How does this relate to fritters, you ask? Over a year ago I penned reviews for Medium, and I was privileged enough to receive cookbooks to review on the platform. I’ve since given up writing on all spaces, save this one, however, a kind publicist sent me Vibrant Food for editorial consideration. I love this book. So much so that I ordered it for a friend when it went on sale this week. I can’t WAIT until I give her a wrapped gift this weekend! I know what I’m about to say is controversial, but I don’t want to talk about anything on this space unless I’ve purchased the product with my own money and I can vouch for its awesomeness.

Because nothing hurts more than someone who visits your space and says: YOU SUCK.

But believe me when I say that Kimberley Hasselbrink’s book is nothing short of extraordinary. So much so, that I’ve made seven recipes out of the book, all successful, and I feel even better about recommending the book because I’ve purchased a copy. I’ve also showed this to a few friends — from novice cooks to those who have food allergies — and I can’t get over the wide-eyes and gaped mouths because not only are the photographs bold and beautiful, but the recipes are ones you want to immediately make. I’m posting one final recipe from the book because, quite frankly, you need to buy it. If there is one cookbook you need to buy this season, this is IT.

INGREDIENTS: Recipe from Vibrant Food {Know that I plan to purchase a few more copies as holiday gifts!}
2 small ears of corn, husks and silk removed
1/2 cup grated zucchini {or green squash}
1/2 cup grated yellow squash
1/2 to 1 small jalapeño, seeded and minced.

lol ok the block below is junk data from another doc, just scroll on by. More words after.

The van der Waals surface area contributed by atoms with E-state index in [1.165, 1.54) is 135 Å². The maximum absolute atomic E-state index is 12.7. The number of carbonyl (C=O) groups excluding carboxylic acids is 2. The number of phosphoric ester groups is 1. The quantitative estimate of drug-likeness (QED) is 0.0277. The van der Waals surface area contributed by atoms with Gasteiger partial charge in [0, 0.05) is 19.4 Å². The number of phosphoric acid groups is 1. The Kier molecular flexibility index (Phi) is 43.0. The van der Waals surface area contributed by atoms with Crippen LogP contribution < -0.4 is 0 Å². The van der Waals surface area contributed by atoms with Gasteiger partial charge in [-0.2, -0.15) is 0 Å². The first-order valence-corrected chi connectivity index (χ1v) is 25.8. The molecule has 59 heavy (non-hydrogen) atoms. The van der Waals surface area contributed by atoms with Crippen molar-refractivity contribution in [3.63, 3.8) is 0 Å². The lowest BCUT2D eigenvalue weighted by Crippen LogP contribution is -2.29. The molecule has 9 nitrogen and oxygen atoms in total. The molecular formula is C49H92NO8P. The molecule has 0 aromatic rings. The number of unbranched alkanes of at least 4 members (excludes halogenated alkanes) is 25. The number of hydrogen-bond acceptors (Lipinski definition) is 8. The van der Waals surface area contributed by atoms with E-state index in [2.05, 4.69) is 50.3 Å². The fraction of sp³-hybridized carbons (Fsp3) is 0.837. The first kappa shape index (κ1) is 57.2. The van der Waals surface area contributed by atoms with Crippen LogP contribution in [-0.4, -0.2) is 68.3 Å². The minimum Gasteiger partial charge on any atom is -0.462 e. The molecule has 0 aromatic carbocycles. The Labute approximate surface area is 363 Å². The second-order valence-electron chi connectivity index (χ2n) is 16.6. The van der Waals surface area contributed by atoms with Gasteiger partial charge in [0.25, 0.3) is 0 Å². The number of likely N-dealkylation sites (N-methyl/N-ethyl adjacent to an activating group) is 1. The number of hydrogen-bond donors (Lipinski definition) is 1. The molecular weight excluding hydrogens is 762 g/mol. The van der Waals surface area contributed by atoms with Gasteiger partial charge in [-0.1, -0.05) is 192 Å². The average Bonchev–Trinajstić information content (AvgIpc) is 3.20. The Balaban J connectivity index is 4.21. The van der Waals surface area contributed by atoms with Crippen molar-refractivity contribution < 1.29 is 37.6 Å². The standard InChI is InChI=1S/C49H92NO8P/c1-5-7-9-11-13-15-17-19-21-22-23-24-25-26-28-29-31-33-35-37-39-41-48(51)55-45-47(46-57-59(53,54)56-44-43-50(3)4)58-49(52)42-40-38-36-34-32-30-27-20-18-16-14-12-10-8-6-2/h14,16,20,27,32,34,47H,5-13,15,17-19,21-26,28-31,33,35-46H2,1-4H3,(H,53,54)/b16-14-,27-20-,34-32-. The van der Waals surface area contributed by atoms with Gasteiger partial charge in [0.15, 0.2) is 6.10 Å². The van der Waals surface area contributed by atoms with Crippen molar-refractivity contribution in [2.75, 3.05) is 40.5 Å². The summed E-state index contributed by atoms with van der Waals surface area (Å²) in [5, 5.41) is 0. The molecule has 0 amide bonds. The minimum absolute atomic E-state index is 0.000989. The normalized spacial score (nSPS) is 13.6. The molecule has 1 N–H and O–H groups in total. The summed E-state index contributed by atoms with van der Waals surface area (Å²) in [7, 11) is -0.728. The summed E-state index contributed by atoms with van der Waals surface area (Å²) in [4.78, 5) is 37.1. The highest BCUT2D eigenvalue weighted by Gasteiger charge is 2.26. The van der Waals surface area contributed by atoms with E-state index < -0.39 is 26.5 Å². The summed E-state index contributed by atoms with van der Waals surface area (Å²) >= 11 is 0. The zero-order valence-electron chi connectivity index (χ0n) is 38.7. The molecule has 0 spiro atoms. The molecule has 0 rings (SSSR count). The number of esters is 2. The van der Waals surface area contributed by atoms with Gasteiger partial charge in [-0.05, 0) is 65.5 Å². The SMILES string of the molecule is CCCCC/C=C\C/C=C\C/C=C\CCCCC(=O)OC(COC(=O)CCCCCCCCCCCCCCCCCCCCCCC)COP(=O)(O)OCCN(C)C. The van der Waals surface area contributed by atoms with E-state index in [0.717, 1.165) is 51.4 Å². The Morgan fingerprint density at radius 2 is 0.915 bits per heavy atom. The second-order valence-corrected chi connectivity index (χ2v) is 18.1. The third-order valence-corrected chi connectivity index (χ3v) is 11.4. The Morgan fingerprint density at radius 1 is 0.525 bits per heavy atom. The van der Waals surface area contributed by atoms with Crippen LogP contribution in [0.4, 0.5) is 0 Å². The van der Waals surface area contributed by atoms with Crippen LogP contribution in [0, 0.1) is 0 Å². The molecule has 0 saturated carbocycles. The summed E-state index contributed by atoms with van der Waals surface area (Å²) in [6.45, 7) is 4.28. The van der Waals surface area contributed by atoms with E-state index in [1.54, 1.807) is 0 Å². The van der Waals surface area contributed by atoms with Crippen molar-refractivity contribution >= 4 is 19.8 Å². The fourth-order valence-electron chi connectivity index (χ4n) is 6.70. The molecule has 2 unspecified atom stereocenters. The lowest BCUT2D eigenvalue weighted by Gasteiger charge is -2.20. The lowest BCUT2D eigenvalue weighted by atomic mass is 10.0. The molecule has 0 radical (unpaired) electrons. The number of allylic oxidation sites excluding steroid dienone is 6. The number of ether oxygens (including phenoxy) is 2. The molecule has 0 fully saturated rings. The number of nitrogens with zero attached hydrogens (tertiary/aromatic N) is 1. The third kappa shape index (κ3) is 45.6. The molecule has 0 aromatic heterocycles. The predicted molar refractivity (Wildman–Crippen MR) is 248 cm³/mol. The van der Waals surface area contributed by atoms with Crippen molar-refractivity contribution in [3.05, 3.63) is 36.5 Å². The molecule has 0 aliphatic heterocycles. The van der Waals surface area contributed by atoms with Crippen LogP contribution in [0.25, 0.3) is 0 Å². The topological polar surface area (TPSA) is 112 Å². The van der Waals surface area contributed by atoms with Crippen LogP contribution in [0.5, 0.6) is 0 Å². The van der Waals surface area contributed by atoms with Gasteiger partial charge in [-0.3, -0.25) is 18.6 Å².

5 green onions, white and pale green parts only, thinly sliced
1/4 cup chopped fresh basil
3 tbsp chopped fresh cilantro
1 tsp fine sea salt
1 egg, beaten
1/4 cup to 1/2 cup flour
3 tbsp extra virgin olive oil

DIRECTIONS
Using a sharp knife, slowly slice the kernels off the corn on the cob. Add the zucchini, squash, jalapeño, green onion, basil, cilantro, and salt. Add the egg and mix until evenly combined. Add 1/4 cup of flour, mixing again until combined. My batter was on the wet side, so I added a tbsp at a time from the remaining 1/4 cup of reserve flour until the mixture was moist. Set aside to rest for 10 minutes.

In a large skillet over medium heat, heat 1 tbsp of olive oil and using a 1/4 cup measure, drop 3-4 fritters into the pan. Cook for 4-5 minutes a side until the edges are brown, and flip to cook for another 4 minutes. Place the fritters on a plate lined with paper towels. Repeat twice more with remaining batter, using an additional tbsp of oil between each fry.

Serve the fritters warm. DELICIOUS!

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green rice salad with nectarines + corn